Inability To Detect Cross-Reactive Memory T Cells Challenges the Frequency of Heterologous Immunity among Common Viruses.Rowntree, L.C., Nguyen, T.H.O., Halim, H., Purcell, A.W., Rossjohn, J., Gras, S., Kotsimbos, T.C., Mifsud, N.A.
(2018) J Immunol 200: 3993-4003
- PubMed: 29735483
- DOI: 10.4049/jimmunol.1800010
- Primary Citation of Related Structures:
5WMN, 5WMP, 5WMO, 5WMR, 5WMQ
- PubMed Abstract:
Human memory T cells that cross-react with epitopes from unrelated viruses can potentially modulate immune responses to subsequent infections by a phenomenon termed heterologous immunity. However, it is unclear whether similarities in structure rathe ...
Human memory T cells that cross-react with epitopes from unrelated viruses can potentially modulate immune responses to subsequent infections by a phenomenon termed heterologous immunity. However, it is unclear whether similarities in structure rather than sequence underpin heterologous T cell cross-reactivity. In this study, we aimed to explore the mechanism of heterologous immunity involving immunodominant epitopes derived from common viruses restricted to high-frequency HLA allotypes (HLA-A*02:01, -B*07:02, and -B*08:01). We examined EBV-specific memory T cells for their ability to cross-react with CMV or influenza A virus-derived epitopes. Following T cell immunoassays to determine phenotype and function, complemented with biophysical and structural investigations of peptide/HLA complexes, we did not detect cross-reactivity of EBV-specific memory T cells toward either CMV or influenza A virus epitopes presented by any of the selected HLA allomorphs. Thus, despite the ubiquitous nature of these human viruses and the dominant immune response directed toward the selected epitopes, heterologous virus-specific T cell cross-reactivity was not detected. This suggests that either heterologous immunity is not as common as previously reported, or that it requires a very specific biological context to develop and be clinically relevant.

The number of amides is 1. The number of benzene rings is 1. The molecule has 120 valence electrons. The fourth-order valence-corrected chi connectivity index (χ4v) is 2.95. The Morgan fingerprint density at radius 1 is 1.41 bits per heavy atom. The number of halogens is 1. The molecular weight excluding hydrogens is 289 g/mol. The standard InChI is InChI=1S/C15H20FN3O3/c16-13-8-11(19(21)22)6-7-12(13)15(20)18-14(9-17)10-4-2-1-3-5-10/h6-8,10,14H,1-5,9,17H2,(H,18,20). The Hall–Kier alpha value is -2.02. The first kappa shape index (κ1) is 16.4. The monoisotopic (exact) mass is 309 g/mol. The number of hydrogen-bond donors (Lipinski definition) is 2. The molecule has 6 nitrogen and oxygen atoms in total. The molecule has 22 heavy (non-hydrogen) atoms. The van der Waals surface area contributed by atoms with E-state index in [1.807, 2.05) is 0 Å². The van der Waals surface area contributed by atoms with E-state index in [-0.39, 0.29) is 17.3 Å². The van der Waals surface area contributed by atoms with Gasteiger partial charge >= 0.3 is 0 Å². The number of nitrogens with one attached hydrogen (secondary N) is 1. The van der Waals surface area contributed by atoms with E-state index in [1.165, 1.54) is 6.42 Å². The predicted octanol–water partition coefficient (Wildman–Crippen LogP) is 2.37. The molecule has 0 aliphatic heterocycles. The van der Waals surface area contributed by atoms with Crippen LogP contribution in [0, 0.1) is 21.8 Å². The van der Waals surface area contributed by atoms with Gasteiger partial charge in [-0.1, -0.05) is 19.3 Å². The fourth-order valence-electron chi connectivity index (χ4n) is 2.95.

Infection and Immunity Program, Department of Biochemistry and Molecular Biology, Biomedicine Discovery Institute, Monash University, Clayton, Victoria 3800, Australia.